A sermon preached at St Mary’s Iffley by Andrew McKearney on Maundy Thursday 2022.
When Christ met with his disciples for their last supper together, there was a profound sense of foreboding. We’ve just heard that:
‘The devil had already put it into the heart of Judas son of
Simon Iscariot to betray him.’
A little later on in the evening Judas leaves the intimacy of the upper room, goes and gets the soldiers and leads them to the garden where Jesus and his disciples have gone to pray.
Judas then betrays Jesus with a kiss, and in the ensuing scuffle one of the disciples cuts off the ear of the slave of the high priest. Jesus orders him to put his sword away and then asks:
‘Do you think that I cannot appeal to my Father, and he
will at once send me more than twelve legions of angels?’
(Matthew 26. 52)
So why didn’t he? Why didn’t he appeal to his Father for those 12 legions of angels? Why were events left to unfold – the betrayal by Judas, the arrest of Jesus, the denial by Peter? Surely the taunts of the crowd at the foot of the cross were justified when they shouted:
‘He trusted in God; let him deliver him now, if he wants
To throw some light on this I want to suggest an analogy from our own experience – when and how should we intervene?
On the international stage Ukraine is uppermost in our minds, but before that there was Libya, Afghanistan, Syria, Iraq, Kosovo – the list is long. When is it right to intervene and how do you do this effectively?
Social workers know this dilemma with families, parents know it with their own children, at home and at work, on big questions as well as small ones – when is it right to intervene, and how are you going to do so without making matters worse?
Elsewhere we’ve put in place no-fly zones as the Ukrainian authorities want us to in their country; but even when we’ve done that, as we did in Libya, we’ve quickly discovered that there’s only so much you can do from the air. And we’re extremely reluctant to put troops on the ground with all the risks that involves. Yet we know that without engaging on the ground, our ability to change how things develop is very limited.
My point is theological not political. I’m offering this as an analogy. If God wants to effect change in our world, he cannot remain ‘up in the air’. He too has to become engaged, has to commit himself to ‘boots on the ground’ if you like.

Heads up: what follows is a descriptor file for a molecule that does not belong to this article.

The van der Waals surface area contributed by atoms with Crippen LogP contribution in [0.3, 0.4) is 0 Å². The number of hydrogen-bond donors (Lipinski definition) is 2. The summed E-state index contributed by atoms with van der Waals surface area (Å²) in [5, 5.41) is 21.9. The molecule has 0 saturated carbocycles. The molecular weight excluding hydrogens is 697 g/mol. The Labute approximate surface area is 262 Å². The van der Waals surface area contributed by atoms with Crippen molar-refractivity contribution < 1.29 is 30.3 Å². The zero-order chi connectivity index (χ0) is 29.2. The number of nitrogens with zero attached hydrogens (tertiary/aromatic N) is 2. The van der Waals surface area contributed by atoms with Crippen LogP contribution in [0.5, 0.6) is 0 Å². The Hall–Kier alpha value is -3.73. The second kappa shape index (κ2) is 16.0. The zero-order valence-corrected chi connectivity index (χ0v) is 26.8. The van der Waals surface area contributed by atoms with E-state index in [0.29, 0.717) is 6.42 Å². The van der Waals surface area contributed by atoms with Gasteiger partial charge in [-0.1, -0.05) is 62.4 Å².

So God’s presence becomes localised, focussed in a person – Jesus of Nazareth.
But there’s still the unfolding of his life and his interactions with others, none of which can be predicted. Will God bring in the legions of angels when things get difficult?
The answer we’re given in Holy Week is disconcerting.
Instead of legions of angels, what we’re offered is some bread and wine, a towel, a cross and an empty tomb: this is the language of love, divine love.
Tonight we’re thinking about some bread and wine, and a towel. All the gospels agree that we’re commanded to do something in remembrance of Jesus. For Matthew, Mark and Luke, their focus is on the bread and wine; the focus for Saint John is on the towel.
It’s a sobering thought that if Christian worship had revolved around foot washing rather than breaking bread, debates down the centuries would have involved whether the right or the left foot should be washed first; whether feet should be totally immersed or whether sprinkling with water was sufficient; and whether women could have their feet washed or be allowed to wash other people’s feet.
Fortunately washing feet has never been a matter of debate amongst Christians. In Christ’s day, washing feet was a normal preliminary before a meal, done for guests by slaves, for parents by children, sometimes for teachers by devoted students.
But never did a teacher wash their pupil’s feet. So what Saint John offers us tonight is deeply disconcerting: Christ kneeling at the feet of his disciples and washing their feet.
There’s a quaint handbook on church needlework, published sometime in the 1950s, which contained this instruction:
‘The length of the lavabo towel (that is the towel used by
the priest to wash their hands before celebrating
communion), the length of the lavabo towel should be 12
inches for Roman Catholics, and 18 inches for
This inspired the late S. H. Forrest to begin one of his poems:
‘O filthy, dirty Anglicans needing a larger towel!’
The truth is no towel is large enough to express Christ’s sacrificial life, no towel dirty enough to express how we’re called to live:
‘I have set you an example,’ Christ says,
‘you are to do as I have done to you.’